US20090078632A1 (en) * 2007-09-24 2009-03-26 Daniel Gallo Modular oil-based sludge separation and treatment system
US20090105059A1 (en) * 2002-11-06 2009-04-23 Khaled El Dorry Controlled centrifuge systems
US8312995B2 (en) 2002-11-06 2012-11-20 National Oilwell Varco, L.P. Magnetic vibratory screen clamping
US8316557B2 (en) 2006-10-04 2012-11-27 Varco I/P, Inc. Reclamation of components of wellbore cuttings material
US8556083B2 (en) 2008-10-10 2013-10-15 National Oilwell Varco L.P. Shale shakers with selective series/parallel flow path conversion
US8561805B2 (en) 2002-11-06 2013-10-22 National Oilwell Varco, L.P. Automatic vibratory separator
US8622220B2 (en) 2007-08-31 2014-01-07 Varco I/P Vibratory separators and screens
US9073104B2 (en) 2008-08-14 2015-07-07 National Oilwell Varco, L.P. Drill cuttings treatment systems
US9079222B2 (en) 2008-10-10 2015-07-14 National Oilwell Varco, L.P. Shale shaker
US9643111B2 (en) 2013-03-08 2017-05-09 National Oilwell Varco, L.P. Vector maximizing screen

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US2748884A (en) * 1952-06-30 1956-06-05 Salt Water Control Inc Apparatus for treating drilling mud
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Cited By (71)

* Cited by examiner, † Cited by third party
Publication number Priority date Publication date Assignee Title
US5129468A (en) * 1991-02-01 1992-07-14 Conoco Specialty Products Inc. Method and apparatus for separating drilling and production fluids
US5176211A (en) * 1991-09-16 1993-01-05 Baker Energy Resources Corporation Apparatus and method for recirculating mud when drilling under an obstacle
US5785131A (en) * 1995-03-20 1998-07-28 Gray; Ian Pressurized formation sample collection
US5857522A (en) * 1996-05-03 1999-01-12 Baker Hughes Incorporated Fluid handling system for use in drilling of wellbores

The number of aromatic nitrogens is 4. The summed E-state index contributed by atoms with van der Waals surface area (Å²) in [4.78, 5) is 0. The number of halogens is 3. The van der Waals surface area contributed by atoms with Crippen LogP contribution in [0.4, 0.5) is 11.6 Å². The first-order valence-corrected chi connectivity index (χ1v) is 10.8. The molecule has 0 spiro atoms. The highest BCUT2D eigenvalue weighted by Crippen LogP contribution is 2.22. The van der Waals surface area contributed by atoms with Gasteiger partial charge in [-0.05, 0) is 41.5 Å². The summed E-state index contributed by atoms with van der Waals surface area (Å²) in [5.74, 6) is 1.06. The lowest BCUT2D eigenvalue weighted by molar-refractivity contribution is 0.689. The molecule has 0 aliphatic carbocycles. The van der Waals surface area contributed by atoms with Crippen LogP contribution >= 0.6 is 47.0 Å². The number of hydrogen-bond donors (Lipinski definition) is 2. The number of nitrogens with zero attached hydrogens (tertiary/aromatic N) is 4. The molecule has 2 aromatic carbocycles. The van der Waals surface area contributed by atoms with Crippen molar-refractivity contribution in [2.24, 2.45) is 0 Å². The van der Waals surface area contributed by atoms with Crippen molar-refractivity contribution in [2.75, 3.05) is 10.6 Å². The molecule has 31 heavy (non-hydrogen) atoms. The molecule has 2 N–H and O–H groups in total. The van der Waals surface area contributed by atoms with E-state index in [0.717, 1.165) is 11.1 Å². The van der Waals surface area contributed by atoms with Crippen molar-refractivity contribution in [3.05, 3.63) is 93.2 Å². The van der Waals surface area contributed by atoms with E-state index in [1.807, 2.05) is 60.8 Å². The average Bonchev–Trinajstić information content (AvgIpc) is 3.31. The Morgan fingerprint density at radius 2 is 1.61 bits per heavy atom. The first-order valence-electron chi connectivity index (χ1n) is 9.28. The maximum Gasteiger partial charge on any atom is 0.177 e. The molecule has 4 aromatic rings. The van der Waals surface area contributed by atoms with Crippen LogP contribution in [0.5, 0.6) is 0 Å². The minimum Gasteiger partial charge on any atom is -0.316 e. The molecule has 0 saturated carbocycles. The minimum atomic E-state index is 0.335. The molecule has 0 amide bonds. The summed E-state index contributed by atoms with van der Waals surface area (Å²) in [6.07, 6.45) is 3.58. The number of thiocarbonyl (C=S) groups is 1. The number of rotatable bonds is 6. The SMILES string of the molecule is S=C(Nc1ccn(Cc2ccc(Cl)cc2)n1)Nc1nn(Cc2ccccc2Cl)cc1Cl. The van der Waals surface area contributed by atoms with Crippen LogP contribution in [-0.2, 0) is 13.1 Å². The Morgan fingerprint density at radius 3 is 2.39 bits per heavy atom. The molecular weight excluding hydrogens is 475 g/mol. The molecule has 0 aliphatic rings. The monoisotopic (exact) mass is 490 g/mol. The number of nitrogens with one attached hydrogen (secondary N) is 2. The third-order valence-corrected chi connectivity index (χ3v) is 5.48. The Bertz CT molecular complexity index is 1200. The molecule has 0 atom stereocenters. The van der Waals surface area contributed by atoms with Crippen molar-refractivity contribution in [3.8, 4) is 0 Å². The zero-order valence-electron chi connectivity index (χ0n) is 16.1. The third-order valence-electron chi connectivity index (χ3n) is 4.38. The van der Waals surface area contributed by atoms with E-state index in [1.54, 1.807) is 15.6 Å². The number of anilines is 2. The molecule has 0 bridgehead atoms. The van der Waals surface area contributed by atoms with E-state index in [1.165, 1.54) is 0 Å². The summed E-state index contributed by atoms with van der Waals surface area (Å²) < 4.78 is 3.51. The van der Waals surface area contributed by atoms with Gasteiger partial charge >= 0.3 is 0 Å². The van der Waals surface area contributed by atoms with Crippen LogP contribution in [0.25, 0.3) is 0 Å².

US6035952A (en) * 1996-05-03 2000-03-14 Baker Hughes Incorporated Closed loop fluid-handling system for use during drilling of wellbores
WO1997042395A1 (en) * 1996-05-03 1997-11-13 Baker Hughes Incorporated Closed loop fluid-handling system for use during drilling of wellbores
US5928519A (en) * 1996-06-27 1999-07-27 Homan; Edwin Daryl Method for separating components in well fluids
US5900137A (en) * 1996-06-27 1999-05-04 Homan; Edwin Daryl Apparatus and method for separating components in well fluids
US6162284A (en) * 1998-01-09 2000-12-19 Dailey Canada Limited Separator for gases, liquids and solids from a well
US6216801B1 (en) 1998-04-03 2001-04-17 American Polywater Corporation Method and apparatus for providing proportional injection of additives into drilling fluids
US6105689A (en) * 1998-05-26 2000-08-22 Mcguire Fishing & Rental Tools, Inc. Mud separator monitoring system
US6378628B1 (en) 1998-05-26 2002-04-30 Mcguire Louis L. Monitoring system for drilling operations
US20030132028A1 (en) * 1998-05-26 2003-07-17 Edvardsen Per Espen Arrangement for the removal of cuttings and gas arising from drilling operations
US6877565B2 (en) * 1998-05-26 2005-04-12 Agr Services As Arrangement for the removal of cuttings and gas arising from drilling operations
US7367411B2 (en) 2000-12-18 2008-05-06 Secure Drilling International, L.P. Drilling system and method
US7650950B2 (en) 2000-12-18 2010-01-26 Secure Drilling International, L.P. Drilling system and method
US20060037781A1 (en) * 2000-12-18 2006-02-23 Impact Engineering Solutions Limited Drilling system and method
US7278496B2 (en) 2000-12-18 2007-10-09 Christian Leuchtenberg Drilling system and method
US20060113110A1 (en) * 2000-12-18 2006-06-01 Impact Engineering Solutions Limited Drilling system and method
US6823721B1 (en) * 2001-12-13 2004-11-30 Hutchison Hayes, L.P. Method and system for mass flow balance accounting
US7185719B2 (en) * 2002-02-20 2007-03-06 Shell Oil Company Dynamic annular pressure control apparatus and method
US6904981B2 (en) * 2002-02-20 2005-06-14 Shell Oil Company Dynamic annular pressure control apparatus and method
US20040178003A1 (en) * 2002-02-20 2004-09-16 Riet Egbert Jan Van Dynamic annular pressure control apparatus and method
US20030196804A1 (en) * 2002-02-20 2003-10-23 Riet Egbert Jan Van Dynamic annular pressure control apparatus and method
US8955619B2 (en) 2002-05-28 2015-02-17 Weatherford/Lamb, Inc. Managed pressure drilling
US20060157282A1 (en) * 2002-05-28 2006-07-20 Tilton Frederick T Managed pressure drilling
US20060086538A1 (en) * 2002-07-08 2006-04-27 Shell Oil Company Choke for controlling the flow of drilling mud
US20070240875A1 (en) * 2002-07-08 2007-10-18 Van Riet Egbert J Choke for controlling the flow of drilling mud